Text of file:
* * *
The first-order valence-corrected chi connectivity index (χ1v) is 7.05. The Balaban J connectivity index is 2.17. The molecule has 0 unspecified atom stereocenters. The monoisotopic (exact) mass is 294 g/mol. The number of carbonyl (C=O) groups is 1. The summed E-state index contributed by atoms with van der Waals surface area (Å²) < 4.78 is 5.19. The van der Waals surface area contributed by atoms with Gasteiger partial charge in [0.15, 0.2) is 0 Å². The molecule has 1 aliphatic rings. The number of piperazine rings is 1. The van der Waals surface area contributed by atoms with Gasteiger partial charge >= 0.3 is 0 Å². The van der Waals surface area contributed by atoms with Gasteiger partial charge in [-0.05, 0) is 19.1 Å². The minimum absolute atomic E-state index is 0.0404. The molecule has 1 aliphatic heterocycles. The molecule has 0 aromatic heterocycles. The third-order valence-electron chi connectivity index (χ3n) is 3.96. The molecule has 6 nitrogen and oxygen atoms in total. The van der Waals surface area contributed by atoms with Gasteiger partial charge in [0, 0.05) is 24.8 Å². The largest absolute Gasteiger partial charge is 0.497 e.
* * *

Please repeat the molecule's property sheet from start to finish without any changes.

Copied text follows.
The first-order valence-corrected chi connectivity index (χ1v) is 7.05. The Balaban J connectivity index is 2.17. The molecule has 0 unspecified atom stereocenters. The monoisotopic (exact) mass is 294 g/mol. The number of carbonyl (C=O) groups is 1. The summed E-state index contributed by atoms with van der Waals surface area (Å²) < 4.78 is 5.19. The van der Waals surface area contributed by atoms with Gasteiger partial charge in [0.15, 0.2) is 0 Å². The molecule has 1 aliphatic rings. The number of piperazine rings is 1. The van der Waals surface area contributed by atoms with Gasteiger partial charge >= 0.3 is 0 Å². The van der Waals surface area contributed by atoms with Gasteiger partial charge in [-0.05, 0) is 19.1 Å². The minimum absolute atomic E-state index is 0.0404. The molecule has 1 aliphatic heterocycles. The molecule has 0 aromatic heterocycles. The third-order valence-electron chi connectivity index (χ3n) is 3.96. The molecule has 6 nitrogen and oxygen atoms in total. The van der Waals surface area contributed by atoms with Gasteiger partial charge in [0, 0.05) is 24.8 Å². The largest absolute Gasteiger partial charge is 0.497 e.